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Today I’m proud to offer a guest contribution from Jack Moore. Jack is well-known in the baseball blogosphere, being a frequent to contributor to FanGraphs.com and creator/author of the Milwaukee Brewers blog Disciple of Uecker, part of the ESPN SweetSpot Network. He also happen to live two blocks away from me. Check out his work on those sites and follow him on Twitter @jh_moore.

The defining aspect of the Wisconsin Badgers under head coach Bo Ryan is undeniably their swing offense.  The offense, based around constant ball movement, low post play, and taking high-efficiency shots (layups, open shots, and, if necessary, 3-pointers) has consistently led the Badgers to be one of the most efficient offenses in college basketball.  Along with tough defense, this style of play has resulted in nine NCAA tournament appearances,  12 NCAA tournament victories, three regular season Big Ten championships, and two Big Ten tournament championships.

Because of their slow play, people don’t typically identify with the Badgers as a juggernaut offensive team.  However, the Badgers under Ryan have been in the top 15% of the 347 team NCAA in offensive efficiency (points per 100 possessions) every season since 2004 (since KenPom.com has data).  As far as the Big Ten conference goes, the Badgers have been in the top half of the conference every year since 2004 and in the top three every year except for 2006.

Season OffEff NCAA Avg NCAA Rank Big Ten Rank
2004 117.9 100.8 13 3
2005 114.0 101.0 30 3
2006 110.5 101.3 46 5
2007 116.5 101.8 25 3
2008 115.7 101.9 28 3
2009 112.6 101.1 36 3
2010 115.6 100.8 17 2

The Badgers will, of course, use the swing offense once again as they pursue a tenth straight NCAA berth in 2011.  This time, they’ll have to do it with a new primary point guard for the first time since 2008 thanks to the graduation of Trevon Hughes.  Hughes provided Badger fans with a bevy of memorable moments, including a buzzer shot to beat Florida State in the 2009 NCAAs and his 15 points in the final seven minutes against Northwestern in his senior campaign.  However, some have complained that Hughes takes too many shots and disrupts the Bo Ryan offense.

Sharif Chambliss, the first point guard actually recruited by Ryan (Devin Harris was coached by Bo Ryan for all four years but was recruited by Dick Bennett), was very much the distributor as one would expect out of a point guard.  His 23.9% assist rate (the percentage of teammate shots made which he assisted) ranked 9th in the Big Ten among 65 qualified players (at least 40% of team’s minutes played).  Chambliss was also relatively secure with the ball.  His 16.3% turnover rate (turnovers per possession) ranked 15th in the conference, better than point guards like Deron Williams and Chris Hill.

Chambliss didn’t provide much with the ball in his own hands.  He was a very good three-point shooter (39%) but couldn’t do anything inside the arc (29.2%) and only reached the free throw line 49 times the whole season.  Still, thanks to his strengths in assisting and shooting threes along with his relatively limited number of shots taken (20.5%, fourth among Badger starters), Chambliss managed a solidly above average offensive rating of 104.5.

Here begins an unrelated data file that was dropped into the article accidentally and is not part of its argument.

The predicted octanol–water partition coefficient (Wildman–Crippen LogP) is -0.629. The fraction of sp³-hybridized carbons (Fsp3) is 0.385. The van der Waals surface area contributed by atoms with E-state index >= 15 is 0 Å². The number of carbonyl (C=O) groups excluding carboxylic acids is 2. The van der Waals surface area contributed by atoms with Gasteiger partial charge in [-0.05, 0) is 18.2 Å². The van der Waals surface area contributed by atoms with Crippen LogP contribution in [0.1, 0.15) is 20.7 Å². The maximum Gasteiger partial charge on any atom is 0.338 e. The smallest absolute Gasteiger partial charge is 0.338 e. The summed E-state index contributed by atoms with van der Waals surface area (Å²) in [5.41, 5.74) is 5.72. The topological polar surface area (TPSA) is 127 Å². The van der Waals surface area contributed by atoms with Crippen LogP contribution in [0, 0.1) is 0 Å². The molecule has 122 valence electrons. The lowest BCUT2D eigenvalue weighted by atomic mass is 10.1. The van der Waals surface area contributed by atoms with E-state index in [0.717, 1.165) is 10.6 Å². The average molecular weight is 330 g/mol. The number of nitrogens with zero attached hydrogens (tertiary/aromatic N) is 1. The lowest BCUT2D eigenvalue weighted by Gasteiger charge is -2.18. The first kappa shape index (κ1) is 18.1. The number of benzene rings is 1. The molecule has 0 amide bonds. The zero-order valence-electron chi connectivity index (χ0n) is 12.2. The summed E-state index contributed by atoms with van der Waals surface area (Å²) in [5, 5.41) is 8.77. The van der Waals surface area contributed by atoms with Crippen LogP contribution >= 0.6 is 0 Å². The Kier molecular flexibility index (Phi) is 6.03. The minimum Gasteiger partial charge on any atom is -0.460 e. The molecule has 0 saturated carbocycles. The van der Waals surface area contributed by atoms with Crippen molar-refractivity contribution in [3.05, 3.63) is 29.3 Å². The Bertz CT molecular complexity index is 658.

When Chambliss departed after the 2005 season, the door opened for junior guard Kammron Taylor to take over the offensive reins in 2006 and 2007.  For every bit of pure point skills Chambliss showed in his year in Madison, Taylor showed the profile of a pure shooter.  Taylor only assisted on 14% of made baskets in 2006 and a mere 12.4% in 2007, ranking near the middle of the Big Ten pack in both seasons.  The 2006 team, as the table from above shows, was the worst offensive team of the Bo Ryan era for which we have data, and that’s likely due to the inability of the team to create shots for others.  Only 54.1% of the team’s shots were assisted, ranking 201st in the nation and a contributing factor to the team’s 196th ranked 48.7% effective field goal percentage.

That said, the team was still good offensively, ranking in the top sixth of the nation and the top half of the Big Ten conference, and that’s because the team took good care of the ball.   The Badgers only turned the ball over 17.3% of the time, or roughly one out of every six possessions, a mark which ranked 9th in the entire NCAA.  Taylor was no exception, and although his 20.1% turnover rate was higher than that of Chambliss, it also came with far more production inside the arc (37.2%) and over twice as many trips to the free throw line.  And, as one might expect from a player labeled as a shooter, Taylor was a rounding error away from shooting 40% from beyond the arc.

Taylor saw major improvement in the 2007 season, lowering his turnover rate to 15% and draining nearly 10% more two point shots.  His style of play was quite similar, as he still primarily shot the three pointer and didn’t facilitate much of the offense, at least in terms of assists.  Michael Flowers took on more of a facilitator/PG type role than Taylor that season, assisting on 19.2% of shots while only taking about one out of every seven shots for the team.  With Flowers to take some of the burden of running the offense, Taylor became a tremendous offensive force for the Badgers in his combo guard role. He compiled a stupendous 111 offensive rating and a true shooting percentage of a whopping 57.2%, thanks to his vastly improved inside game.